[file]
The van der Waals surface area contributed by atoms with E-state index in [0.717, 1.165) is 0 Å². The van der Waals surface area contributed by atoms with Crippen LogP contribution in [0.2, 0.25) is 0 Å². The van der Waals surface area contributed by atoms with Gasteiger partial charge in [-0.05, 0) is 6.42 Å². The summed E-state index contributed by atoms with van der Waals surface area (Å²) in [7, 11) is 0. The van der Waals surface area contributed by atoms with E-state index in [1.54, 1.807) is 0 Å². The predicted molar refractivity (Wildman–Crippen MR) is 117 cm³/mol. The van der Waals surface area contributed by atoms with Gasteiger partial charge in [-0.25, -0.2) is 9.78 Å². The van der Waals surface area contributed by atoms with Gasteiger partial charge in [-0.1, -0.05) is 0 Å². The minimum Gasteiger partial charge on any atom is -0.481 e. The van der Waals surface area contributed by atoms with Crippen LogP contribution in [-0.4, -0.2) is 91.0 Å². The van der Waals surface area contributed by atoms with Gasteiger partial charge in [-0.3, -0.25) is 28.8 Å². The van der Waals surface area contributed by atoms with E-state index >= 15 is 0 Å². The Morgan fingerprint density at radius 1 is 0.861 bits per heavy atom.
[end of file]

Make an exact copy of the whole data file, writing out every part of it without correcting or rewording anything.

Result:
The van der Waals surface area contributed by atoms with E-state index in [0.717, 1.165) is 0 Å². The van der Waals surface area contributed by atoms with Crippen LogP contribution in [0.2, 0.25) is 0 Å². The van der Waals surface area contributed by atoms with Gasteiger partial charge in [-0.05, 0) is 6.42 Å². The summed E-state index contributed by atoms with van der Waals surface area (Å²) in [7, 11) is 0. The van der Waals surface area contributed by atoms with E-state index in [1.54, 1.807) is 0 Å². The predicted molar refractivity (Wildman–Crippen MR) is 117 cm³/mol. The van der Waals surface area contributed by atoms with Gasteiger partial charge in [-0.25, -0.2) is 9.78 Å². The van der Waals surface area contributed by atoms with Gasteiger partial charge in [-0.1, -0.05) is 0 Å². The minimum Gasteiger partial charge on any atom is -0.481 e. The van der Waals surface area contributed by atoms with Crippen LogP contribution in [-0.4, -0.2) is 91.0 Å². The van der Waals surface area contributed by atoms with Gasteiger partial charge in [-0.3, -0.25) is 28.8 Å². The van der Waals surface area contributed by atoms with E-state index >= 15 is 0 Å². The Morgan fingerprint density at radius 1 is 0.861 bits per heavy atom.